Any return to the workplace, whether it’s after a medical or parental leave  — or say, following a global pandemic — requires consideration and care to ensure the psychological health and safety of employees.

Every back-to-workplace plan, regardless of the context, should be developed in partnership with each individual employee and driven by their physical and mental well-being. The coronavirus pandemic has disrupted employees and workplaces the world over, unsettling when, where and how we work. On the upside, organizations can use this time of disruption to rethink and redesign their workplaces, starting with how to return to in-person work.

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  • Engaging employees

Employers should empower employees by engaging them in decisions. Before organizations even start to think next steps for their workforce, employers should make sure to ask staff what they want. Then organizations can create a process that lets employees tell them what’s best for them. Whether or not they can accommodate all requests, when employers engage with employees in the decision-making process that helps staff gain a professional and personal stake in the decision and in the organization.

  • Creating a plan

Next, employers can draft a plan that suits both the needs of the organization and incorporates employees’ feedback, as much as possible. Of course, employers should be sure to comply with rules and directives from local, provincial and federal governments and stay on top of changes as things are moving fast. Employers will want to be flexible as possible though as employees will have different needs. If feasible, take a flexible and phased approach to help employees come back to the workplace.

Read: Editorial: Digital inclusion, employee support, flexibility key in return to the workplace

  • Communication, communication and more communication

The return to the workplace can spark anxiety and uncertainty in employees, but developing a clear and consistent communications strategy can help put them at ease. Positive and regular communication can boost employee morale, help employees feel confident in the process and reassure them it’s OK to approach their supervisor with questions and concerns. It’s important to clearly communicate dates, expectations and additional safety measures. Because new staff may have joined, employers should consider all the information they’ll need to feel comfortable and safe coming back to the office.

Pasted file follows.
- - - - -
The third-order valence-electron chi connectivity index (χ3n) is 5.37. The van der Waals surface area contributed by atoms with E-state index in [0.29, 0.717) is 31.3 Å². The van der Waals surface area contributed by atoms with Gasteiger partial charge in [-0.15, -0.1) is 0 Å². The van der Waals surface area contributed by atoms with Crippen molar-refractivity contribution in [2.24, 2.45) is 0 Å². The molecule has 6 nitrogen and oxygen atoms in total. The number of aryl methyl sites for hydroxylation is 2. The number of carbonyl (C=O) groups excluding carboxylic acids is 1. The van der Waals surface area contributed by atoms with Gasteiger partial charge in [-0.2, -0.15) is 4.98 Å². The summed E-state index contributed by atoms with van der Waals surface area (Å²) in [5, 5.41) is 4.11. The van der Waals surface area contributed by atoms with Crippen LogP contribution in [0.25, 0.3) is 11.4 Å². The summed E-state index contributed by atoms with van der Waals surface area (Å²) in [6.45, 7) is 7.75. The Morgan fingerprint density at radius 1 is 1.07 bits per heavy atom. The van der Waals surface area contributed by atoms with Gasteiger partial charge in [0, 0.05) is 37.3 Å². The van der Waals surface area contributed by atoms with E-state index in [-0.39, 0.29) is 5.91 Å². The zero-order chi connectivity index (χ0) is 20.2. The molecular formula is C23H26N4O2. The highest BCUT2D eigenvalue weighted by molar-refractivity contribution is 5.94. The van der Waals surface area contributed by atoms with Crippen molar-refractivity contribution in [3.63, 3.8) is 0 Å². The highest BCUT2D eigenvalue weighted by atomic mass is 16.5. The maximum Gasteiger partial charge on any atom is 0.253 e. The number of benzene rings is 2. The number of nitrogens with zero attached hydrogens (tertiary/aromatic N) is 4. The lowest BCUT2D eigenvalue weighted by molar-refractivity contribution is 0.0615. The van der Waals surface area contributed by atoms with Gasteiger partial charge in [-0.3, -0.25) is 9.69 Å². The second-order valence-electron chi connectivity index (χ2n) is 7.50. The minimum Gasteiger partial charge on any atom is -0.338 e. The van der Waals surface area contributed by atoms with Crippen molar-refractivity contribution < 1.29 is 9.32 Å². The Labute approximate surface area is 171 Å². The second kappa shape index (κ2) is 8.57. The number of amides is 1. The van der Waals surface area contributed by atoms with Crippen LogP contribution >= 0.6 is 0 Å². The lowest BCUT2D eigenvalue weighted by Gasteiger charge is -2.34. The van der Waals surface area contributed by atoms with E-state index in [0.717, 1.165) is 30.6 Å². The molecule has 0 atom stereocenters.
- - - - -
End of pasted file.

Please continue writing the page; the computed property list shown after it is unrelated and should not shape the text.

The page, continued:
• Prepare, prepare, prepare

Employers should prepare the physical workplace. A key element of psychological health and safety is protecting physical safety. Leaders need to make sure they’ve covered all the bases. Depending on the organization and office space, preparing the workplace might include things like ensuring sanitation, thorough and regular cleaning of the premises and setting up socially-distanced workspaces.

Read: Study finds burnout, stress symptoms on the rise 18 months into the pandemic

Employers will also want to give employees time to mentally prepare for coming back. The earlier the return-to-workplace plan is communicated, the better. Employers can also prepare if they’re offering flexibility in terms of the date of return and/or frequency and then encourage employees to take advantage of that flexibility. It’s also important to encourage staff to prepare mentally and identify healthy strategies to cope with stress and anxious feelings.

  • Providing options for health, wellness

Employee health and psychological well-being need to be top priorities right now. Organizations should consider providing additional supports through extended benefits for mental-health supports, as well as additional education or training. For employers that already have supports in place, staff can be reminded about what’s available when they’re returning to the workplace. It’s also good practice for employers to keep a list of resources in the community they can provide to staff.

  • Checking in

Leaders and managers should be encouraged to engage in open and honest conversations with employees in regular one-on-ones when they can ask staff how they’re doing, address concerns and look for ways the organization can support them.

Leaders and managers can show empathy by validating feelings and concerns, as employees may be feeling anxious about all the change over the past 19 months. The more genuine and regular the check-ins, the better, as employers can then understand and solve problems before they become major challenges.

Read: Employers prioritizing mental health, permanent hybrid work 1.5 years into pandemic

How workplaces will look in the future depends on how well employers consider employee psychological health and safety. The first step will always be engaging employees in the process to open lines of communication and increase transparency. Organizations should ensure employees feel included and heard.

Whatever the future holds, it’s simple: if employers don’t care about workers, then workers won’t care about their work. Employers can use this time to reimagine the new normal and be creative, flexible and accommodating as Canada and the world starts planning for how work will look post-pandemic.